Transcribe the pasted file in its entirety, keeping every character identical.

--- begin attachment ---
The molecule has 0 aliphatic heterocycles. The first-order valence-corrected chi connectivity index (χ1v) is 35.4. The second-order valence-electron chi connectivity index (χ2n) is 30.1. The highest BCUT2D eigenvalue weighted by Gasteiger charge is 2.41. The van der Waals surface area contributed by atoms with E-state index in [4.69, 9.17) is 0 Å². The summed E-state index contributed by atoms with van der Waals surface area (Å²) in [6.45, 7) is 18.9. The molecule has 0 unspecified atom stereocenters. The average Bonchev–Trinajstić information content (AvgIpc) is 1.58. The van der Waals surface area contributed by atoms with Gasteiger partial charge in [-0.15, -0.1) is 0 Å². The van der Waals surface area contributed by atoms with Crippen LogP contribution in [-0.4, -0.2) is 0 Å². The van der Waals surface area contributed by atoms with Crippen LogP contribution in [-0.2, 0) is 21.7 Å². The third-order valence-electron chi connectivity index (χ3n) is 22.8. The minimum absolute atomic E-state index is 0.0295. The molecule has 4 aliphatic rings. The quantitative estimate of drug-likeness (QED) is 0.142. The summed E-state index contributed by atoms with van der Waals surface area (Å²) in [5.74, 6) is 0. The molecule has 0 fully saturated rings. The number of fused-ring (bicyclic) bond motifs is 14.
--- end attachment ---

The molecule has 0 aliphatic heterocycles. The first-order valence-corrected chi connectivity index (χ1v) is 35.4. The second-order valence-electron chi connectivity index (χ2n) is 30.1. The highest BCUT2D eigenvalue weighted by Gasteiger charge is 2.41. The van der Waals surface area contributed by atoms with E-state index in [4.69, 9.17) is 0 Å². The summed E-state index contributed by atoms with van der Waals surface area (Å²) in [6.45, 7) is 18.9. The molecule has 0 unspecified atom stereocenters. The average Bonchev–Trinajstić information content (AvgIpc) is 1.58. The van der Waals surface area contributed by atoms with Gasteiger partial charge in [-0.15, -0.1) is 0 Å². The van der Waals surface area contributed by atoms with Crippen LogP contribution in [-0.4, -0.2) is 0 Å². The van der Waals surface area contributed by atoms with Crippen LogP contribution in [-0.2, 0) is 21.7 Å². The third-order valence-electron chi connectivity index (χ3n) is 22.8. The minimum absolute atomic E-state index is 0.0295. The molecule has 4 aliphatic rings. The quantitative estimate of drug-likeness (QED) is 0.142. The summed E-state index contributed by atoms with van der Waals surface area (Å²) in [5.74, 6) is 0. The molecule has 0 fully saturated rings. The number of fused-ring (bicyclic) bond motifs is 14.